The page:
Cadmium, the white metal used in rechargeable batteries, is poisoning the white ptarmigan, a species of grouse, in Colorado. Stretching from Denver to Durango, the state’s ore belt is rich in the toxic metal. Although cadmium concentrations in soil and water are highest downstream from commercial mining operations, it’s not mining activities in this region that endanger the birds, researchers say.
Seeking to discover why the Colorado Lagopus leucurus has fragile bones, a team of ecologists led by James R. Larison of Oregon State University in Corvallis undertook a 2-year study of the foods that the ptarmigan consumes. The researchers also analyzed tissues from 39 birds. “The studies that took us through the food web clearly indicated that we were dealing with cadmium problems,” Larison says.
The willow is a major food source for ptarmigan in winter. All species of willow, the team discovered, take in and concentrate whatever cadmium is available in the soil and water. The trees funnel the metal into their buds and shoots, resulting in significantly higher concentrations than are found in neighboring plants.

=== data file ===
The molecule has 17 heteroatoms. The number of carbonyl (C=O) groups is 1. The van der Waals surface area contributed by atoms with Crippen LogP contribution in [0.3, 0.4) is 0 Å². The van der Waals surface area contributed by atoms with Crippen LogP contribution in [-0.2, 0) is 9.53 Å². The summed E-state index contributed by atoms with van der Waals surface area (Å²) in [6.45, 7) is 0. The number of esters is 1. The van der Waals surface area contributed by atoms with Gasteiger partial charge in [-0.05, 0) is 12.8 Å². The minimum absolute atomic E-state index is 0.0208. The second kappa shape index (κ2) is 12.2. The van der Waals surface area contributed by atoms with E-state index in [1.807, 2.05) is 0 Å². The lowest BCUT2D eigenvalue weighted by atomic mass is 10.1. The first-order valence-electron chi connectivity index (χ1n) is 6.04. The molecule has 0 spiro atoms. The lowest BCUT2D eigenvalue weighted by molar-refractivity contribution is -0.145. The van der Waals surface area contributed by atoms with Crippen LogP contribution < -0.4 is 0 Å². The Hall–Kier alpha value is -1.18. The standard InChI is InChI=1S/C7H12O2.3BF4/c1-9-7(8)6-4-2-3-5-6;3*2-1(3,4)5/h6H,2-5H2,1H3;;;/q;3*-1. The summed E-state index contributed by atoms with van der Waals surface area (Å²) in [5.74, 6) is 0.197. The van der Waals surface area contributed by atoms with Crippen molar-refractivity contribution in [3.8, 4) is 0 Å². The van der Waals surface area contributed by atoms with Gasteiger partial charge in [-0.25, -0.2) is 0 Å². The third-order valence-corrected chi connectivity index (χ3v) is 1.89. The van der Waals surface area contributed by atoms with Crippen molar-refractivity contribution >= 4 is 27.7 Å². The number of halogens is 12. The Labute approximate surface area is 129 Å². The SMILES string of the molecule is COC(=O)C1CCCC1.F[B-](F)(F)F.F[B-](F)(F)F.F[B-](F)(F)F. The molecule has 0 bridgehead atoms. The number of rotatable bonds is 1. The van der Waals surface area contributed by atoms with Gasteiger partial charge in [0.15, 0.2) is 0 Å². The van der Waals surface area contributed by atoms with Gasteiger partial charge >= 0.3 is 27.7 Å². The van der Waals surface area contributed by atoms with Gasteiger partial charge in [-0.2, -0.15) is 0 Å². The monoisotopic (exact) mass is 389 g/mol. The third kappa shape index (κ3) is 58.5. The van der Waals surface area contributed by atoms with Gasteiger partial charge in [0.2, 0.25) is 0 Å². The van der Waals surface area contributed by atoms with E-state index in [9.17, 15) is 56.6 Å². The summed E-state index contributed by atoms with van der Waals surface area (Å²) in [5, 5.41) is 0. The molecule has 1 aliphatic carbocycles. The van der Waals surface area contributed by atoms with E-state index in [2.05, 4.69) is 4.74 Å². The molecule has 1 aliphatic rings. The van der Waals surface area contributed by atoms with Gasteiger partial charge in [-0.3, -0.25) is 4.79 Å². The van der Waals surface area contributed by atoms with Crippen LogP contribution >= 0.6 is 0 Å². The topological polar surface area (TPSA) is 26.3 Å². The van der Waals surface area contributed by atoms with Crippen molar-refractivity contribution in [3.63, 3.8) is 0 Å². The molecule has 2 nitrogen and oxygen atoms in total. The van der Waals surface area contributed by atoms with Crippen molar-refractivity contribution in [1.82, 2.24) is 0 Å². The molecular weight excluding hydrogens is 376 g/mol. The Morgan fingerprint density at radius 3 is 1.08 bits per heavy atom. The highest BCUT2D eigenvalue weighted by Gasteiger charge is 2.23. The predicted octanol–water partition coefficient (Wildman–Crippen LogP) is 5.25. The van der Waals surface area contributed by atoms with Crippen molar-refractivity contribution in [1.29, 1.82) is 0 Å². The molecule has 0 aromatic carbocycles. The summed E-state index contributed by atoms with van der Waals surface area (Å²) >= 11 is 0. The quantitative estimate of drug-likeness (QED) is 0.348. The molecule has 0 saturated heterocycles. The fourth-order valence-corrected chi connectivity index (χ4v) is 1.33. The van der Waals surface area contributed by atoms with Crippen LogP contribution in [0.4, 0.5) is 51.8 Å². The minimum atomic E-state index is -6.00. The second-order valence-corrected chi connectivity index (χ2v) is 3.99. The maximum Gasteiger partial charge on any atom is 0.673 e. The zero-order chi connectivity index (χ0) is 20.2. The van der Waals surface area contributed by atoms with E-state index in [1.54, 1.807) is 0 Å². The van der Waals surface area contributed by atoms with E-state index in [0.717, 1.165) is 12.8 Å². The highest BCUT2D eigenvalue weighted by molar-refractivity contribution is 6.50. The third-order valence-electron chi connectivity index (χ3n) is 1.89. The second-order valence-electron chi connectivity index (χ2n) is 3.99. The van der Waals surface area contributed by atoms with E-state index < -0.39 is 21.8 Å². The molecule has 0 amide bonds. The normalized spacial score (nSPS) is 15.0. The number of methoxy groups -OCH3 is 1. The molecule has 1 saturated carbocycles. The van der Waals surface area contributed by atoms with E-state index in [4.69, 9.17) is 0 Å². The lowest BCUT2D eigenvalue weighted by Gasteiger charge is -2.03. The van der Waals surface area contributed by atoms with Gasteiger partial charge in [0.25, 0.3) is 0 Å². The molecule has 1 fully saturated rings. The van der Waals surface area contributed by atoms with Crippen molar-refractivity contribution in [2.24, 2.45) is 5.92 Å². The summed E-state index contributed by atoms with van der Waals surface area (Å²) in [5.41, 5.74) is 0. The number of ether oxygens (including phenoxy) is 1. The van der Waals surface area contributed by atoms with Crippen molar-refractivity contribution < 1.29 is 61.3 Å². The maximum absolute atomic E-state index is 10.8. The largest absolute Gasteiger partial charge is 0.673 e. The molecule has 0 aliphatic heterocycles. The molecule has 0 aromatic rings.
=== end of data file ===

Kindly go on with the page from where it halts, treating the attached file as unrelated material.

Cadmium accumulates in the birds’ kidneys and liver, say Larison and his colleagues. Concentrations above a threshold cause irreversible renal damage. In the study, internal organs of 46 percent of birds examined had cadmium concentrations above the toxicity threshold. “This is truly unusual,” says Larison.
Lacking adequate kidney function to regulate calcium in their blood, the birds lose calcium from bone, say the researchers. Furthermore, they add, the Colorado ptarmigan habitat is naturally calcium poor, placing the birds in a vicious circle: A low-calcium diet increases cadmium uptake, and cadmium ingestion retards calcium absorption.
Poisoned ptarmigans are unlikely to themselves be a major source of concentrated cadmium to predators because they don’t usually eat the birds’ internal organs, the team notes. However, willows in the ore belt may also be deadly to other local herbivores, such as beaver and moose.